When the perfect moment presents itself, what will you do? Will you let yourself embrace it or let it pass? If you open your arms and take it in, what then?
Two years ago Nirvan Mullick, a struggling filmmaker, encountered a perfect moment and it changed his life. When I wrote about his experience, I described a moment of serendipity that blossomed into an inspiring story about a boy and his dream, captured in a lovely video that Nirvan created. Now that story has grown in ways unimaginable back then.
Here’s how it began: needing a door handle for his car, Nirvan drove to East LA in search of an auto parts store. He ended up at George Monroy’s shop and discovered there George’s nine-year-old son, Caine.
Caine had spent many hours hanging out at his father’s store, constructing an elaborate arcade from the discarded cardboard boxes he found there. Seeing what Caine had created from his imagination was simply amazing. Nirvan could see how much thought, care and creativity Caine put into his arcade, so he just had to stop and play and, in the process, bonded with Caine and his fanciful creation. It was a perfect moment.
To celebrate Caine’s arcade and invite others to enjoy it, he launched a flash mob to come, play and cheer Caine on – all captured with Nirvan’s camera. His video, Caine’s Arcade, quickly went viral with over 1 million views just the first day.
This probably sounds familiar to you – Caine’s Arcade was an Internet sensation and the story reached TV news stations around the country. I wrote about it in 2012 as did scores of other bloggers and journalists. But as I recently discovered, that was just the first part of the story.
Here’s the original video about Caine’s arcade.
Caine’s Arcade from Nirvan Mullick on Vimeo.
Besides bringing customers to play Caine’s arcade, Nirvan set up a scholarship fund – at this point he’s raised over $240,000 for Caine’s education. But something else happened as well.
In Huffington Post, Nirvan describes the response to the video:
A community of over 130,000 people connected to Caine’s Arcade on Facebook, and parents started to share photos of new cardboard games that their kids made after watching the film.
It quickly became clear that there were kids like Caine in every community around the world, and the question became: What can we do to foster their creativity as well?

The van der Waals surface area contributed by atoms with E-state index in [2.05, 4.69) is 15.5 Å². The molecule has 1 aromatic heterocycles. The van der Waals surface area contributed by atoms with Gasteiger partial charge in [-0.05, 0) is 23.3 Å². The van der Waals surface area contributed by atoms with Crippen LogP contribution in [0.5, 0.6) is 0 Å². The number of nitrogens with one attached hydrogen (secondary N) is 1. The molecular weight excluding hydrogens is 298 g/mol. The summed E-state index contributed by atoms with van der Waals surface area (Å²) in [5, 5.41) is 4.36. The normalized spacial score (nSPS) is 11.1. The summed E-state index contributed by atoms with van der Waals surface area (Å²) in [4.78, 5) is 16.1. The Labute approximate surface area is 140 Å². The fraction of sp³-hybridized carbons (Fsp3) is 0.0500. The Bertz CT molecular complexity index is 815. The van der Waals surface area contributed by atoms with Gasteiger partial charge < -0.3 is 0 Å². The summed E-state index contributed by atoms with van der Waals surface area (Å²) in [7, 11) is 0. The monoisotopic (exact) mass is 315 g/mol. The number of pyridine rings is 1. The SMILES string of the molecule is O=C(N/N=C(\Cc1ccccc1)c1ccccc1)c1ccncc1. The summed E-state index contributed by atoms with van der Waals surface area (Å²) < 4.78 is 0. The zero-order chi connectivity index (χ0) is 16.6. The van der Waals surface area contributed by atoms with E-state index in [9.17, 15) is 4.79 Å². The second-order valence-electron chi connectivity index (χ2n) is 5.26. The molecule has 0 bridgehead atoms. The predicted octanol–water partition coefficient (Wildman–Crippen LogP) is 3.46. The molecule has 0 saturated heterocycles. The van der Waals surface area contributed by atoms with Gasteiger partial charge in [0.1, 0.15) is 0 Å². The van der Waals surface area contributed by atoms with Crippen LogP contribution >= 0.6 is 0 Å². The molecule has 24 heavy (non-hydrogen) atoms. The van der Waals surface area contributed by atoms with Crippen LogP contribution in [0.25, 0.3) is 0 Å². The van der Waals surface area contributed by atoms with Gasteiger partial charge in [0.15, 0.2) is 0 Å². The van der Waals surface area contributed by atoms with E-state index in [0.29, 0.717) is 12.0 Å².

Two days after posting the film, we decided to try and start a nonprofit to foster the creativity and entrepreneurship of more kids. The Goldhirsh Foundation believed in our mission, and gave us a $250,000 startup grant to form what has become the Imagination Foundation — this all happened just 5 days after the film went viral. The timely financial support combined with the viral grassroots support of parents and educators, allowed us to transform the momentum of Caine’s Arcade into something that has continued to grow.
Nirvan created the Imagination Foundation to “foster creativity and entrepreneurship in children around the world.” The Imagination Foundation’s Global Cardboard Challenge and Imagination Chapters have been embraced by children, parents and teachers from all over the globe.
Nirvan, from Huffington Post:
For me, the growth of the Cardboard Challenge is more meaningful than the viral success of the film. It represents more than a passive view; there are thousands of volunteers coming together to organize events for kids around the world.
Kids have used their cardboard arcades to raise tens-of-thousands of dollars for various charities and local causes. Educators have created design thinking challenges and open-source common core aligned curriculum for kids K-12. And the creativity of the kids continues to inspire.
Nirvan’s second video fills in the details:
Caine’s Arcade 2: From a Movie to a Movement from Nirvan Mullick on Vimeo.
How is Caine doing now? Nirvan:
Caine is now 11 and is in middle school. He is doing great!
The impact on Caine has been profound. Caine’s dad told me that before the film, Caine was behind in reading and that his school considered him “slow” and wanted to hold him back a year. After the film, Caine became a poster child for gifted children everywhere — his grades improved and he even stopped stuttering. Caine began to refer to himself as an engineer and a game designer.
Caine is still a regular kid who loves to work on his bike, play basketball and build things. On his 11th birthday, Caine officially “retired” from running his arcade to focus on middle school and his next big dream — starting a bike shop.
I’d like to return to the questions I asked at the beginning of this post. While Nirvan and Caine’s story has all the elements of a fairytale, there’s something there for us too. Those perfect moments are rare, if we keep our eyes open to the possibilities we’ll be able to recognize them when they appear. The challenge will be to act on them and follow through. So, with Nirvan and Caine as our inspirational guides, the take away is this: when opportunity knocks, open the door.
Leave a comment and tell me what you think.